The Ghost of Ben Grieve | The Process Report

The Ghost of Ben Grieve

Skip if uninterested in vintage Rays.

One of the haunting moments in Moneyball is when Michael Lewis describes Chuck LaMar as timid of Billy Beane. Haunting because general managers are supposed to be above the intrinsically human attributes like fear. Haunting too because the deal that caused LaMar’s ghost story reasons as the closest LaMar ever came to thinking like Billy Beane. That comparison might be too much. It is too much. The trade was for Ben Grieve. Son of the legendary Tom Grieve. A number two overall draft pick. A Rookie of the Year. LaMar and Beane did not look at Grieve with the same colored lenses but Grieve’s RBI totals made him appear normal to LaMar.

LaMar gave up Roberto Hernandez and Cory Lidle for the rights to Grieve, whom had four years and roughly $13 million remaining on his extension. A prized free agent signing from the 1997-1998 offseason, Hernandez had recorded consecutive 30-plus save seasons. He turned 36 months before the trade. Who knew how much longer he could be effective, but then again, the Devil Rays had no need for a high priced closer.

Lidle was a groundballer in his late-20s whom the Rays had signed coming off Tommy John surgery. He made 31 appearances in 2000 and racked up nearly 100 innings with an ERA over five. His peripherals were decent enough to suggest he was closer to league average than replacement level. His ERA dropped below 3.6 and his wins total eclipsed his career tally (13 in 2001 versus 12) in 2001 at the league minimum.

Grieve, though, Grieve was the prize. He would turn 25 months after the trade yet he’d already amassed more than 2,000 career plate appearances with a .280/.370/.475 line despite playing in a park that doubled as the flyball pitcher’s version of heaven. Grieve had hit more than 25 home runs in the preceding seasons while also driving in more than 100 runs for the first time in his career in 2000. A durable corner outfielder, Grieve seemed like a sure thing for at least 145 starts a season. He did not play defense well but who cared. He could hit.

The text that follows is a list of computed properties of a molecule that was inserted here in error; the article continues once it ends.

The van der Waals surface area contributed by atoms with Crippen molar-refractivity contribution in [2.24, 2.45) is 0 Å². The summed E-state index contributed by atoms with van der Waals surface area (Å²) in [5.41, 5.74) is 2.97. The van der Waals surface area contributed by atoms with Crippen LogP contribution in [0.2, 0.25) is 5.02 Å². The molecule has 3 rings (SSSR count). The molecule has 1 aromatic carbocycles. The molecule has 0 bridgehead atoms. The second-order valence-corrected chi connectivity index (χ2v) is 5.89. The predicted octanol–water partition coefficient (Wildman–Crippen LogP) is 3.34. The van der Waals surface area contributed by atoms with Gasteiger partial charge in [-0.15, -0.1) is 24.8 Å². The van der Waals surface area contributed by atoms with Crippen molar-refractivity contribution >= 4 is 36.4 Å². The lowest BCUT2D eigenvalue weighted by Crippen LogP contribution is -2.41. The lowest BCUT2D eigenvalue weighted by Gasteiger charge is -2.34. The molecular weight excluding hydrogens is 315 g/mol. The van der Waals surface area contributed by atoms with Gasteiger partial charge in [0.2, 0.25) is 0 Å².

Giving up an overpriced closer and a mid-to-back of the rotation starter for a player who fit Grieve’s bill is a move reserved for Beane. Of course, when Beane looked at Grieve he saw a young hitter who reached base 37% of the time and hit for power. LaMar saw a guy who would drive runners in. The problem with that ideology being that the Rays did not have the offensive chops of the Athletics. More precisely: they lacked the whole “runners on base” aspect of scoring runs. Whereas the Athletics held a .361 on-base percentage after the 2000 season (second best in the American League), the Rays finished dead last with a .329 on-base percentage. The next closest team sat at .337. The funny thing about scoring runs is how a team has to avoid making outs to do so.

Grieve got on base in 2001. His .372 OBP finished second on the team among players with at least 300 plate appearances to only Fred McGriff – and McGriff did not finish the season with the team. The American League average on-base percentage during the 2001 season was .334. The Rays had two players with more than 300 plate appearances finish above that mark: Grieve and Randy Winn (at .339). Greg Vaughn came close (.333), but is it any surprise the Rays scored the fewest runs in the AL that season?

That .372 on-base percentage may have represented a career high, but the 2001 season was anything but a career year. His home runs dropped to 11 and he only drove in 72 runs. His batting average slipped to the lowest of his career as well, and his slugging percentage dipped below .400 – his previous career low being .458 in his rookie season. The 2002 season would see his home run and extra base power return to a degree – 19 and .432 respectively – while his on-base percentage dropped to .353.

The 2003 season would act as the finale in Grieve’s Rays career. He’d hit .230/.371/.345 while being bothered by a thumb injury and blood clot in his arm. The Rays would grant him free agency after the season. One factoid that did not assist in Grieve’s popularity is his salary. The 2003 Rays’ opening day payroll sat at $19 million (no, really) with $12 million of that being paid to Rey Ordonez and Grieve (yes, really).

Grieve would also clash with manager Lou Piniella and fans alike over his seemingly apathetic approach to failure. All kinds of theories existed. From his father pushing him too hard throughout his life –thus resulting in burnout – to him literally not caring. Whatever truths (if any) those explanations hold should be held in lesser esteem than the logical baseball reasoning for Grieve falling apart.

The prevailing thought is that Grieve hit too many groundballs while becoming too passive at the plate. Batted ball data only goes back to 2002. What that data tells is that Grieve hit between 52% and 57% groundballs in 2002 and 2003. Before that, he led the majors in double plays grounded into during the 2000 season (more than 30) although that data point is more trivial than an indication of an underlying talent issue as he hit into 35 double plays his first two season and 28 in the subsequent two. Hitting the ball on the ground that often is a good way to ensure a low power output just as a high strikeout rate is a good way to ensure a low batting average. When married, the pair becomes a frustration-creating couple.

Did Billy Beane see Grieve collapsing in such a sudden fashion? Probably not. That LaMar thought he did is the terrifying part.

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